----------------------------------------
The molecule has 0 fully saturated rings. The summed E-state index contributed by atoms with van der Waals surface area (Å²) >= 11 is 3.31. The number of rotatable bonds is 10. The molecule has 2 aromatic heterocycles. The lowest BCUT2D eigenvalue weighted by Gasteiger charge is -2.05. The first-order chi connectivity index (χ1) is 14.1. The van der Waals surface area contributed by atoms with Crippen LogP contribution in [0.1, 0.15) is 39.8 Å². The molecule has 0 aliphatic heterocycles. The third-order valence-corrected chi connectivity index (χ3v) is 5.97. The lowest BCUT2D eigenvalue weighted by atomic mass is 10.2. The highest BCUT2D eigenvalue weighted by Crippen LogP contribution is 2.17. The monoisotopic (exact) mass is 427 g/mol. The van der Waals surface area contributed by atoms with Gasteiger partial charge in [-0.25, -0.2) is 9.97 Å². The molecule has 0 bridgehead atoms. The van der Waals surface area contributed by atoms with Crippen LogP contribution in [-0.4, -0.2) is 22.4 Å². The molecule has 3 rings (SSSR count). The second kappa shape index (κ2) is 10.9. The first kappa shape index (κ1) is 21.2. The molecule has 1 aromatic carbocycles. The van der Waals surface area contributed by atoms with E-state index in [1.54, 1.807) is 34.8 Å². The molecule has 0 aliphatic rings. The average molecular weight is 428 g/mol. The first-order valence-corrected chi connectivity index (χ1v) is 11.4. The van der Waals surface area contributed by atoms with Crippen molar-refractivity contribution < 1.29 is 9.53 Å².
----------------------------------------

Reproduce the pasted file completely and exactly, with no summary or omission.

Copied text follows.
The molecule has 0 fully saturated rings. The summed E-state index contributed by atoms with van der Waals surface area (Å²) >= 11 is 3.31. The number of rotatable bonds is 10. The molecule has 2 aromatic heterocycles. The lowest BCUT2D eigenvalue weighted by Gasteiger charge is -2.05. The first-order chi connectivity index (χ1) is 14.1. The van der Waals surface area contributed by atoms with Crippen LogP contribution in [0.1, 0.15) is 39.8 Å². The molecule has 0 aliphatic heterocycles. The third-order valence-corrected chi connectivity index (χ3v) is 5.97. The lowest BCUT2D eigenvalue weighted by atomic mass is 10.2. The highest BCUT2D eigenvalue weighted by Crippen LogP contribution is 2.17. The monoisotopic (exact) mass is 427 g/mol. The van der Waals surface area contributed by atoms with Gasteiger partial charge in [-0.25, -0.2) is 9.97 Å². The molecule has 0 bridgehead atoms. The van der Waals surface area contributed by atoms with Crippen LogP contribution in [-0.4, -0.2) is 22.4 Å². The molecule has 3 rings (SSSR count). The second kappa shape index (κ2) is 10.9. The first kappa shape index (κ1) is 21.2. The molecule has 1 aromatic carbocycles. The van der Waals surface area contributed by atoms with E-state index in [1.54, 1.807) is 34.8 Å². The molecule has 0 aliphatic rings. The average molecular weight is 428 g/mol. The first-order valence-corrected chi connectivity index (χ1v) is 11.4. The van der Waals surface area contributed by atoms with Crippen molar-refractivity contribution < 1.29 is 9.53 Å².